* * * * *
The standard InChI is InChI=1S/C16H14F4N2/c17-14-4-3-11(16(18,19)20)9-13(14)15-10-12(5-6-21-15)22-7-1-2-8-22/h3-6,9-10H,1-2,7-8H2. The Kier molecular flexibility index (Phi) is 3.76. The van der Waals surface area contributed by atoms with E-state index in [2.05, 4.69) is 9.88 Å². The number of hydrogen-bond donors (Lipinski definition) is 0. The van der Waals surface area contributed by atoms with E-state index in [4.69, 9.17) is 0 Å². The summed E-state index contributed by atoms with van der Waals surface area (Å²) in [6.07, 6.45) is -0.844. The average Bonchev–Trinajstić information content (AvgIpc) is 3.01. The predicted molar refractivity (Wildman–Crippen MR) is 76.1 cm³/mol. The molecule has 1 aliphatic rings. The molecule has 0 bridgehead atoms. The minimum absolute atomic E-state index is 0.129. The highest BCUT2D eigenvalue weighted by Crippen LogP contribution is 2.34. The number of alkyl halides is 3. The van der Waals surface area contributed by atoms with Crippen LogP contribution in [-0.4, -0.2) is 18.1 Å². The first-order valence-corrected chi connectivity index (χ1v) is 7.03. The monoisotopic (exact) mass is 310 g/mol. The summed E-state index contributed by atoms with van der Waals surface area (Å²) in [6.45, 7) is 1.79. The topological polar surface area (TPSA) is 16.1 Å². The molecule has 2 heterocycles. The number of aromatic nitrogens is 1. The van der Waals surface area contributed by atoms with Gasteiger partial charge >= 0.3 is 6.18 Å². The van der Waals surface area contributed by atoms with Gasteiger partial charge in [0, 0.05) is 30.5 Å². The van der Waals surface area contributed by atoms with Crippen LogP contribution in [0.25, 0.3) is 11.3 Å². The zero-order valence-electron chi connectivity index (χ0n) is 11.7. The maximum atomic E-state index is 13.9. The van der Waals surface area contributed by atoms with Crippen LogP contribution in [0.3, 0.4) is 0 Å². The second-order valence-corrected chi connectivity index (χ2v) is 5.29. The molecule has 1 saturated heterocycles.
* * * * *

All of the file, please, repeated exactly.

The standard InChI is InChI=1S/C16H14F4N2/c17-14-4-3-11(16(18,19)20)9-13(14)15-10-12(5-6-21-15)22-7-1-2-8-22/h3-6,9-10H,1-2,7-8H2. The Kier molecular flexibility index (Phi) is 3.76. The van der Waals surface area contributed by atoms with E-state index in [2.05, 4.69) is 9.88 Å². The number of hydrogen-bond donors (Lipinski definition) is 0. The van der Waals surface area contributed by atoms with E-state index in [4.69, 9.17) is 0 Å². The summed E-state index contributed by atoms with van der Waals surface area (Å²) in [6.07, 6.45) is -0.844. The average Bonchev–Trinajstić information content (AvgIpc) is 3.01. The predicted molar refractivity (Wildman–Crippen MR) is 76.1 cm³/mol. The molecule has 1 aliphatic rings. The molecule has 0 bridgehead atoms. The minimum absolute atomic E-state index is 0.129. The highest BCUT2D eigenvalue weighted by Crippen LogP contribution is 2.34. The number of alkyl halides is 3. The van der Waals surface area contributed by atoms with Crippen LogP contribution in [-0.4, -0.2) is 18.1 Å². The first-order valence-corrected chi connectivity index (χ1v) is 7.03. The monoisotopic (exact) mass is 310 g/mol. The summed E-state index contributed by atoms with van der Waals surface area (Å²) in [6.45, 7) is 1.79. The topological polar surface area (TPSA) is 16.1 Å². The molecule has 2 heterocycles. The number of aromatic nitrogens is 1. The van der Waals surface area contributed by atoms with Gasteiger partial charge >= 0.3 is 6.18 Å². The van der Waals surface area contributed by atoms with Gasteiger partial charge in [0, 0.05) is 30.5 Å². The van der Waals surface area contributed by atoms with Crippen LogP contribution in [0.25, 0.3) is 11.3 Å². The zero-order valence-electron chi connectivity index (χ0n) is 11.7. The maximum atomic E-state index is 13.9. The van der Waals surface area contributed by atoms with Crippen LogP contribution in [0.3, 0.4) is 0 Å². The second-order valence-corrected chi connectivity index (χ2v) is 5.29. The molecule has 1 saturated heterocycles.